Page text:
Title: There Were Five Times
Author: Dee Laundry
Characters: House, Wilson
Summary: The first time they tried it, it was an unmitigated disaster.
The first time they tried it, it was an unmitigated disaster. Wilson expected it to be like marriage, and House expected it to be like roommates at a frat house but slightly less homoerotic. The fights were epic and upset everyone around them until Wilson got his first-ever less than perfect performance review and House’s boss fired him.
Wilson let himself be “loaned” to Dana-Farber for a three-month pancreatic cancer clinical trial. House worked in a music store for two weeks and then saved the life of the illegitimate son of a major hospital donor.
House didn’t like the mousy skinny girlfriend Wilson brought back from Boston, but that was par for the course. They consulted on each other’s cases and ate lunch together every few days, and everything was back to normal.
The second time they tried it, there was some debate as to whether they were actually doing it. Wilson still had a house, after all, and a big over-made marriage bed with a skinny mousy wife sleeping in it. (House used to have a Stacy and a lot more muscle in his right thigh but they didn’t talk about those things, unless Wilson was asking him for a number on the pain scale but House could never remember which one meant soul-numbing agony.)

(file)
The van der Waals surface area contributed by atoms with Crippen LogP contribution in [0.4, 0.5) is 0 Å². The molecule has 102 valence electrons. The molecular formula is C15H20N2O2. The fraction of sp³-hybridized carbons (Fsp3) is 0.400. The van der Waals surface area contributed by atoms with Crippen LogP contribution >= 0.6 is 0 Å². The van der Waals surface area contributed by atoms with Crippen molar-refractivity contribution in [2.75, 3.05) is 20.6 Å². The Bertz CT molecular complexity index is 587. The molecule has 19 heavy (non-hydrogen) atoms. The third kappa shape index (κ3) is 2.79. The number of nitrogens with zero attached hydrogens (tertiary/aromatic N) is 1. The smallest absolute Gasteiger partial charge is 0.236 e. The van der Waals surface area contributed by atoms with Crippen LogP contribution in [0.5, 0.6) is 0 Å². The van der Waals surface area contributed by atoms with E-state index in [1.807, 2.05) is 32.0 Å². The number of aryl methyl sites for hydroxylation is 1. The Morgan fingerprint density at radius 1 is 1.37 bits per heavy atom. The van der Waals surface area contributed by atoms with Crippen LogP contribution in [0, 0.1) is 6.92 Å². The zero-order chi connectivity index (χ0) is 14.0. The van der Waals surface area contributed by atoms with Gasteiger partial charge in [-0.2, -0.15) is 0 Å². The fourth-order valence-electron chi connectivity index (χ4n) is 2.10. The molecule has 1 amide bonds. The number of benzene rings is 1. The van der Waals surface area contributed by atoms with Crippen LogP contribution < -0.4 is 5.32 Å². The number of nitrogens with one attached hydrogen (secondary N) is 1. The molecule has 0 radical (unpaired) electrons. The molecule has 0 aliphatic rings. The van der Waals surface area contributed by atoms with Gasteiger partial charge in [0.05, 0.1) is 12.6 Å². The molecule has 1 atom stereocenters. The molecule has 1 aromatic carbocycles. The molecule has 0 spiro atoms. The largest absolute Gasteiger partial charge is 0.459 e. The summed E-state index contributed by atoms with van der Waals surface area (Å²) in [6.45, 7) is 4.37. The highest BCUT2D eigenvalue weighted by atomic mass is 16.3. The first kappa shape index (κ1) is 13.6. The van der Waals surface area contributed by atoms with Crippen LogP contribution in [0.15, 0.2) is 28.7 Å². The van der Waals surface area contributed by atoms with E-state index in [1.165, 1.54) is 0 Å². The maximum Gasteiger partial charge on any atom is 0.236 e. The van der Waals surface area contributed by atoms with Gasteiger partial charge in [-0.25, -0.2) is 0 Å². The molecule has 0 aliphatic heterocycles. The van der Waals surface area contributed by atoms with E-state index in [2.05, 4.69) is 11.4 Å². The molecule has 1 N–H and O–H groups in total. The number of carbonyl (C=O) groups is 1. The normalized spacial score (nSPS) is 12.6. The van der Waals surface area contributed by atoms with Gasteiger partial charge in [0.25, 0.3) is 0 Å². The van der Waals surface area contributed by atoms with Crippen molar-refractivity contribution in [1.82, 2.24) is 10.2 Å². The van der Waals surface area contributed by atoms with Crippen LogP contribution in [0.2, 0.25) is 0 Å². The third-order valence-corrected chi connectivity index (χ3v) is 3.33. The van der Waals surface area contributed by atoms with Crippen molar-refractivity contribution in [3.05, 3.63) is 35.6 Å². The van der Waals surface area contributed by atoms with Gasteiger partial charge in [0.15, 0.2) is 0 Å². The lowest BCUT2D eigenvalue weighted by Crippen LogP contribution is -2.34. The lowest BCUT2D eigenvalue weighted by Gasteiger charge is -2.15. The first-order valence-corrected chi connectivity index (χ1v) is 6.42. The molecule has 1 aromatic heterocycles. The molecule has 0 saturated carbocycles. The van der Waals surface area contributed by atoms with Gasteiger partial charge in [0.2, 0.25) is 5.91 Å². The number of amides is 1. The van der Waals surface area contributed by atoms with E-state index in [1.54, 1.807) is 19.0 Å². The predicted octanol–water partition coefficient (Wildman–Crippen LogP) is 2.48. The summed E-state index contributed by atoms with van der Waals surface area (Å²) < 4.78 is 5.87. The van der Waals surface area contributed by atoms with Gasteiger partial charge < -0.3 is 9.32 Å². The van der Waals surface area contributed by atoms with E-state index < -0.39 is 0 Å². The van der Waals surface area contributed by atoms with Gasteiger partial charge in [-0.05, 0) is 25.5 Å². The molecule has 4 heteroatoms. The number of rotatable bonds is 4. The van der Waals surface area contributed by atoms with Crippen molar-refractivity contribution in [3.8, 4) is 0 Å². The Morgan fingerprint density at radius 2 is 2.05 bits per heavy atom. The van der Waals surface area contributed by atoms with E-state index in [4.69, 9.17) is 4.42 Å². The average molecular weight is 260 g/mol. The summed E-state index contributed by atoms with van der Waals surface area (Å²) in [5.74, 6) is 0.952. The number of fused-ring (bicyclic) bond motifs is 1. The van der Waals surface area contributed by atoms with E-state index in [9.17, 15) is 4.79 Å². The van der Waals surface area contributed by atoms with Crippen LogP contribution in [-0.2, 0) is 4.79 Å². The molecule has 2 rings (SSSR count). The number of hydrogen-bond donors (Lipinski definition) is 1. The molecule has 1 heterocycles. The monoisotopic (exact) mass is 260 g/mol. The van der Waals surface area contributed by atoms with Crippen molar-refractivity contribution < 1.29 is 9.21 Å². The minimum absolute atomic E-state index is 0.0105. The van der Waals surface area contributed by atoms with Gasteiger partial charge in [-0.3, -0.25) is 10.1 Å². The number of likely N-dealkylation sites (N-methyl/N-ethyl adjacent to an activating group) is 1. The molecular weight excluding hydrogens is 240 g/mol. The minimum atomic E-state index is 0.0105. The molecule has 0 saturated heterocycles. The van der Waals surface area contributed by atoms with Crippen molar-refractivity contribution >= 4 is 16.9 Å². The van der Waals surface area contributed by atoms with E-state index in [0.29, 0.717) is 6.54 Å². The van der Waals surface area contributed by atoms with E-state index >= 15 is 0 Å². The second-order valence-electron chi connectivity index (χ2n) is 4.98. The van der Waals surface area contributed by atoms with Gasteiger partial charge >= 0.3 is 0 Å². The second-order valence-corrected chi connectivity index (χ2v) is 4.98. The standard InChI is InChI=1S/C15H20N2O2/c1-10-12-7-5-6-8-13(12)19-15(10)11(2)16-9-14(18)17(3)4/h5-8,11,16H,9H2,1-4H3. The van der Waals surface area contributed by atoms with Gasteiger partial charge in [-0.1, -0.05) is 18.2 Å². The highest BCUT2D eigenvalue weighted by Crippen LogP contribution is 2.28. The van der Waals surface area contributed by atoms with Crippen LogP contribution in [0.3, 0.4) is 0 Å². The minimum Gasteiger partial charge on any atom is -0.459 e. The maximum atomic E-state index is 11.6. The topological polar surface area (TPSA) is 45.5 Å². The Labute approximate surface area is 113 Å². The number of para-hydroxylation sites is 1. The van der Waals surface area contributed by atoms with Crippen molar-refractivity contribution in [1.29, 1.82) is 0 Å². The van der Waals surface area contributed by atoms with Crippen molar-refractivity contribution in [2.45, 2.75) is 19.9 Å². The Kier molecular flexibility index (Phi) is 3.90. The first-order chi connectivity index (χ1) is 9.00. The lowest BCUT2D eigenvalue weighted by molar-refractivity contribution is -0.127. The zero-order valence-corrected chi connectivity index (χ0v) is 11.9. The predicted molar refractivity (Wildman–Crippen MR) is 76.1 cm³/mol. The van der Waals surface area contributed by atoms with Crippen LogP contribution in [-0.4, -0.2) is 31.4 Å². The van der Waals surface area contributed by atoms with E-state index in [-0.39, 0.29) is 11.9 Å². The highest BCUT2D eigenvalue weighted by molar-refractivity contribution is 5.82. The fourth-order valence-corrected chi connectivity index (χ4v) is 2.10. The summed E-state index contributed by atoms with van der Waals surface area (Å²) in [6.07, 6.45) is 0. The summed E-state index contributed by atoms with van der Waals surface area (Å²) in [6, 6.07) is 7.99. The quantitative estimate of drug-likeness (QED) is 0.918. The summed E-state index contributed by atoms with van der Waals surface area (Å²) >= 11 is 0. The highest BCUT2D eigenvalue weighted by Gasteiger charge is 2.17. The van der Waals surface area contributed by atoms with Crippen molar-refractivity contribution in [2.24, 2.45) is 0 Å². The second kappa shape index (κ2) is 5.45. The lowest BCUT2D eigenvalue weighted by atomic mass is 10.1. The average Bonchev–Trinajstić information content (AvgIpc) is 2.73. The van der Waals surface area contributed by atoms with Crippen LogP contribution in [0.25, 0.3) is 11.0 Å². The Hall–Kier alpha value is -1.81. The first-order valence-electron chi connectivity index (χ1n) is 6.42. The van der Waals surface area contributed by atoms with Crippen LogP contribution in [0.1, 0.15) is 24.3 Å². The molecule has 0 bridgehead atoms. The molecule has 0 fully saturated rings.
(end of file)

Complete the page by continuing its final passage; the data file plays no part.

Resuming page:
House put the cable bill in Wilson’s name anyway, because all you ever do is watch TV, you lazy son of a bitch, and Wilson rolled his eyes and dropped the laundry basket on the couch cushion next to House, your arms still work, fucker, on the way to the kitchen to check on the Stouffer’s lasagna.
House folded Wilson’s boxers in half instead of thirds, just to spite him.
The third time they tried it, Wilson showed up on House’s doorstep with a slightly cross-eyed puppy dog look and a single suitcase. He was wearing House’s scarf, filched the previous winter, and House let him in.
House expected it, once again, to be like fraternity brothers and proceeded accordingly. Wilson never said what he expected but he ditched House for a mousy skinny woman who caught herpes in the hallway of the hospital and went on to die a little more slowly than she had been before.
House was as God made him and Wilson’s stupid move never caught up with him. Things went back to normal, the occasional psycho stalker – gunman, smitten teen, obsessed cop et al. – notwithstanding.
The fourth time they tried it, Wilson bought a spacious two-bedroom condo and House moved in. The place was perfect, with space for the piano and a million bookcases and pre-wired for entertainment devices and a kitchen to die for… everything either of them needed. They kept their own schedules and didn’t expect anything of each other.
It all went along fine, smooth sailing, until Wilson tripped into a bottle of Bombay Sapphire and couldn’t swim back to the surface. House insisted that the living arrangements had nothing to do with it, but nevertheless when Wilson got back from rehab the piano was gone and the outgoing message on the answering machine had been reset to the default.
The fifth time they tried it, Wilson had finally let himself go gray at the temples and House’s eyes had gained a yellowish tint. It was one bed, one boring room, a tiny TV but with a million channels. Wilson hated the food and House bitched about the neighbors, but they were happy with each other and they made it all the way to ‘until death do us part.’ Twenty-one days later.